"Landmark" works (think western canon) will have a large amount of critical analyses written about them, while lesser-known and perhaps more contemporary works will be a bit more difficult to pin down.
You can search for articles using WorkCat Discovery, but this tool uses a search algorithm that merely "scrapes" the surface of each database. To really dig, you need to go directly to the databases.
Databases for Literature
For "borders" authors and works, I recommend searching titles, but especially author names in English lit databases.
Consider the case of Into the Beautiful North by Urrea.
1. Try Into the Beautiful North in the Literature Resource Center database below.
2. Now clear the search and try Urrea.
Literature Resource Center provides access to biographies, bibliographies, and critical analyses of authors from every age and literary discipline. Combining Gale Group's core literary databases in a single online service, the Literature Resource Center covers more than 120,000 novelists, poets, essayists, journalists, and other writers with in-depth coverage of 2,300 of the most studied authors.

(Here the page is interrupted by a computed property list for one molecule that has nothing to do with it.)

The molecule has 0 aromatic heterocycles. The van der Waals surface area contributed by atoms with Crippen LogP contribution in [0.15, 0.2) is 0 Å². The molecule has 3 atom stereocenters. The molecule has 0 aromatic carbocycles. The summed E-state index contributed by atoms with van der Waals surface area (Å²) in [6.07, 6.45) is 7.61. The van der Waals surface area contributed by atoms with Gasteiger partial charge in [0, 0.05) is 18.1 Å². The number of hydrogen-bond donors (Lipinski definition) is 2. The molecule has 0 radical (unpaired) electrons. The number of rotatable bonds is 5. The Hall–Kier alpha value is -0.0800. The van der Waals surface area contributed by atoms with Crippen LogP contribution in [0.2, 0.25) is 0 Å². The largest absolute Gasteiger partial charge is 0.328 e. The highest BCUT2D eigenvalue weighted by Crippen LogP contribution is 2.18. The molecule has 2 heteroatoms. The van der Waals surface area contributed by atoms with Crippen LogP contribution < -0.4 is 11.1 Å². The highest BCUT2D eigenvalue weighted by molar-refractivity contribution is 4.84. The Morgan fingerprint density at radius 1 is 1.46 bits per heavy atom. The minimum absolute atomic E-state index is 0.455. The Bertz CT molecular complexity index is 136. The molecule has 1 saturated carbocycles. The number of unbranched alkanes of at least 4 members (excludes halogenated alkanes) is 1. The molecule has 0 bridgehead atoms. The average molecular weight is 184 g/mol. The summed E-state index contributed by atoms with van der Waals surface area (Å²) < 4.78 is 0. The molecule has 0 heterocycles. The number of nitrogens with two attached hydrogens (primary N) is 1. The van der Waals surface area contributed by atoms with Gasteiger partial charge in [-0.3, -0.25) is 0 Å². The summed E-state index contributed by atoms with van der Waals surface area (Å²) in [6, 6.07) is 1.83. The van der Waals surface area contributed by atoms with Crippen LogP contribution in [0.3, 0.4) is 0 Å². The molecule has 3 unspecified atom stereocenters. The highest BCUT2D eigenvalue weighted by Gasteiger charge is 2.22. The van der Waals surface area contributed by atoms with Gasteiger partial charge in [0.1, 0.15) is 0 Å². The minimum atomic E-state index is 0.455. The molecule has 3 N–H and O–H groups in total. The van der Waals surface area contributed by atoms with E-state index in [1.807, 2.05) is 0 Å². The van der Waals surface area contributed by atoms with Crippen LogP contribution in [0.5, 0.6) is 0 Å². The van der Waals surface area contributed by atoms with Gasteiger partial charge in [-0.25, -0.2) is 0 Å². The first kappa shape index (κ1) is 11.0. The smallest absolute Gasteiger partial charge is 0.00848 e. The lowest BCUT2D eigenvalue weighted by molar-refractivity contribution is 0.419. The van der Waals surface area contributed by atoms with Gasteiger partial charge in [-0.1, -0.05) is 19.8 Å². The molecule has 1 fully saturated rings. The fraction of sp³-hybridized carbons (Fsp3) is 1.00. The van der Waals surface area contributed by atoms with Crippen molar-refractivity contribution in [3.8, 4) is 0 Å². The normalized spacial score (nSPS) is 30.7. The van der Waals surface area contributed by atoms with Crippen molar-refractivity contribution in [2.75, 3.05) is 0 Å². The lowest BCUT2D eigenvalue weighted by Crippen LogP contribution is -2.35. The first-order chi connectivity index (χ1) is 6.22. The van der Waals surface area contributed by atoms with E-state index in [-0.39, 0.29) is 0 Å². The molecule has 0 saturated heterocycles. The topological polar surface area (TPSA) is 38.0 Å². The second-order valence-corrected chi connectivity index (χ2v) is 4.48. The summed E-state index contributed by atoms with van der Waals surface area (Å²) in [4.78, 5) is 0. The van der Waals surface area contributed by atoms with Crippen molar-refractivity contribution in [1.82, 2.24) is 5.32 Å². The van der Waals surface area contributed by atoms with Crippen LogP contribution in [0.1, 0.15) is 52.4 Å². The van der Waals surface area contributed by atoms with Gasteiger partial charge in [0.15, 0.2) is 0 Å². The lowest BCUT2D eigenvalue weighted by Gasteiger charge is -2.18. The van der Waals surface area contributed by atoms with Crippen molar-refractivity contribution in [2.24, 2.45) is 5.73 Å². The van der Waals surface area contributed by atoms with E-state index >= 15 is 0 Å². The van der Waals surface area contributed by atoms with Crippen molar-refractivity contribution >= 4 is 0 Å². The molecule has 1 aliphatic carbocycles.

Provides indexing of over 4,000 journals and series. Also indexes books, essay collections, working papers, proceedings, dissertations, and bibliographies. Includes links to full text of selected journal articles.
A comprehensive database of humanities content, providing full text of hundreds of journals, books & other published sources from arount the world. This database includes data from American Humanities Index & Humanities International Index.
Complete text of the 20-volume 2nd edition of the Oxford English Dictionary (1989), plus its 3-volume Additions Series (1993, 1997).
1. Into the Beautiful North Urrea.
2. Look at "Cited by" in search results. These references can often loop back to SU Libraries databases.
You found an article referenced in a book or other article and need to find it: